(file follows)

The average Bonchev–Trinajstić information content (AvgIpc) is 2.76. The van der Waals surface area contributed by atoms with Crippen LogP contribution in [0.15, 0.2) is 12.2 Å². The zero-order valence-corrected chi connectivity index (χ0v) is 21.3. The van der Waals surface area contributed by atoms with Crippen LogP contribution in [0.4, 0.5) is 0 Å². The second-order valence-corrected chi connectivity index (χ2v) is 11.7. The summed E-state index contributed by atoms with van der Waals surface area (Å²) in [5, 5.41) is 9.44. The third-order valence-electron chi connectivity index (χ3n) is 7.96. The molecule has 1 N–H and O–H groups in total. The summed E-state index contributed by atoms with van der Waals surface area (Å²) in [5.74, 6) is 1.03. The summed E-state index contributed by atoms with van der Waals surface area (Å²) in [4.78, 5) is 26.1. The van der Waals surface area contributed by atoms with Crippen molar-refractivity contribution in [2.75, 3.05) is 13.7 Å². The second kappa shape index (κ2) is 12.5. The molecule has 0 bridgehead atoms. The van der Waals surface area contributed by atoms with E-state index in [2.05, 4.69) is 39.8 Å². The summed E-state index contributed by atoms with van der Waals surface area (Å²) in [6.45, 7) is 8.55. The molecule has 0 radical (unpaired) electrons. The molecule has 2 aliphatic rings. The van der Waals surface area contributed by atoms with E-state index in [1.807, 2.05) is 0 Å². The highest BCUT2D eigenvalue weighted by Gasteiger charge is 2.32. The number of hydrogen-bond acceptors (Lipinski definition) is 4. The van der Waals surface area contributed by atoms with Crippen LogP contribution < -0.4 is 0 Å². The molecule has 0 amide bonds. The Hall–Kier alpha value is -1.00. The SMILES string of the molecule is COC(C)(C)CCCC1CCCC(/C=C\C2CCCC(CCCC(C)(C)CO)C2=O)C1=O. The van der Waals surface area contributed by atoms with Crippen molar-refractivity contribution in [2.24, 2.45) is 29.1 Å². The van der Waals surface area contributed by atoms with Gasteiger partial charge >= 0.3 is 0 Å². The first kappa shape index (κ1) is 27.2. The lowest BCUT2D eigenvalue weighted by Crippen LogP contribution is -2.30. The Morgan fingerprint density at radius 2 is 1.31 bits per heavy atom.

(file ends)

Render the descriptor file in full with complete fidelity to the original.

The average Bonchev–Trinajstić information content (AvgIpc) is 2.76. The van der Waals surface area contributed by atoms with Crippen LogP contribution in [0.15, 0.2) is 12.2 Å². The zero-order valence-corrected chi connectivity index (χ0v) is 21.3. The van der Waals surface area contributed by atoms with Crippen LogP contribution in [0.4, 0.5) is 0 Å². The second-order valence-corrected chi connectivity index (χ2v) is 11.7. The summed E-state index contributed by atoms with van der Waals surface area (Å²) in [5, 5.41) is 9.44. The third-order valence-electron chi connectivity index (χ3n) is 7.96. The molecule has 1 N–H and O–H groups in total. The summed E-state index contributed by atoms with van der Waals surface area (Å²) in [5.74, 6) is 1.03. The summed E-state index contributed by atoms with van der Waals surface area (Å²) in [4.78, 5) is 26.1. The van der Waals surface area contributed by atoms with Crippen molar-refractivity contribution in [2.75, 3.05) is 13.7 Å². The second kappa shape index (κ2) is 12.5. The molecule has 0 bridgehead atoms. The van der Waals surface area contributed by atoms with E-state index in [2.05, 4.69) is 39.8 Å². The summed E-state index contributed by atoms with van der Waals surface area (Å²) in [6.45, 7) is 8.55. The molecule has 0 radical (unpaired) electrons. The molecule has 2 aliphatic rings. The van der Waals surface area contributed by atoms with E-state index in [1.807, 2.05) is 0 Å². The highest BCUT2D eigenvalue weighted by Gasteiger charge is 2.32. The number of hydrogen-bond acceptors (Lipinski definition) is 4. The van der Waals surface area contributed by atoms with Crippen LogP contribution < -0.4 is 0 Å². The molecule has 0 amide bonds. The Hall–Kier alpha value is -1.00. The SMILES string of the molecule is COC(C)(C)CCCC1CCCC(/C=C\C2CCCC(CCCC(C)(C)CO)C2=O)C1=O. The van der Waals surface area contributed by atoms with Crippen molar-refractivity contribution in [2.24, 2.45) is 29.1 Å². The van der Waals surface area contributed by atoms with Gasteiger partial charge >= 0.3 is 0 Å². The first kappa shape index (κ1) is 27.2. The lowest BCUT2D eigenvalue weighted by Crippen LogP contribution is -2.30. The Morgan fingerprint density at radius 2 is 1.31 bits per heavy atom.